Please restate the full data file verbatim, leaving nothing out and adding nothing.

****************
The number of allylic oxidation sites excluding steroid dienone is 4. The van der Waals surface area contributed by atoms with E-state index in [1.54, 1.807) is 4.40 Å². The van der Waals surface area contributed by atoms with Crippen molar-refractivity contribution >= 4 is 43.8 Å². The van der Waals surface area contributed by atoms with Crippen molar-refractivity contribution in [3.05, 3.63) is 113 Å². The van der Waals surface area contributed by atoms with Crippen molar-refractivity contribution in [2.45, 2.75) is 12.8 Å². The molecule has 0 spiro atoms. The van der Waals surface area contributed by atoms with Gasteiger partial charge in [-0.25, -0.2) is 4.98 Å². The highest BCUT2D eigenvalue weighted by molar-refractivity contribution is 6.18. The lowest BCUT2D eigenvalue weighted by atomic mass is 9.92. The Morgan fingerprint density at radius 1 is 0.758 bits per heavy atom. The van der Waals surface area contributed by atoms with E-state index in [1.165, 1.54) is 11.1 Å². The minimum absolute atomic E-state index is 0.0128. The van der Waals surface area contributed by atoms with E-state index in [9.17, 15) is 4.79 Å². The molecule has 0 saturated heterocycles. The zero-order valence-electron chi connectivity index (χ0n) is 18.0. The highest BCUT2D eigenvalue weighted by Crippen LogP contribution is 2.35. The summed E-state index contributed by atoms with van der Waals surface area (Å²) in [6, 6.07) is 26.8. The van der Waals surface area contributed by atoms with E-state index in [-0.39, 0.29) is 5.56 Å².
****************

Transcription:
The number of allylic oxidation sites excluding steroid dienone is 4. The van der Waals surface area contributed by atoms with E-state index in [1.54, 1.807) is 4.40 Å². The van der Waals surface area contributed by atoms with Crippen molar-refractivity contribution >= 4 is 43.8 Å². The van der Waals surface area contributed by atoms with Crippen molar-refractivity contribution in [3.05, 3.63) is 113 Å². The van der Waals surface area contributed by atoms with Crippen molar-refractivity contribution in [2.45, 2.75) is 12.8 Å². The molecule has 0 spiro atoms. The van der Waals surface area contributed by atoms with Gasteiger partial charge in [-0.25, -0.2) is 4.98 Å². The highest BCUT2D eigenvalue weighted by molar-refractivity contribution is 6.18. The lowest BCUT2D eigenvalue weighted by atomic mass is 9.92. The Morgan fingerprint density at radius 1 is 0.758 bits per heavy atom. The van der Waals surface area contributed by atoms with E-state index in [1.165, 1.54) is 11.1 Å². The minimum absolute atomic E-state index is 0.0128. The van der Waals surface area contributed by atoms with E-state index in [9.17, 15) is 4.79 Å². The molecule has 0 saturated heterocycles. The zero-order valence-electron chi connectivity index (χ0n) is 18.0. The highest BCUT2D eigenvalue weighted by Crippen LogP contribution is 2.35. The summed E-state index contributed by atoms with van der Waals surface area (Å²) in [6, 6.07) is 26.8. The van der Waals surface area contributed by atoms with E-state index in [-0.39, 0.29) is 5.56 Å².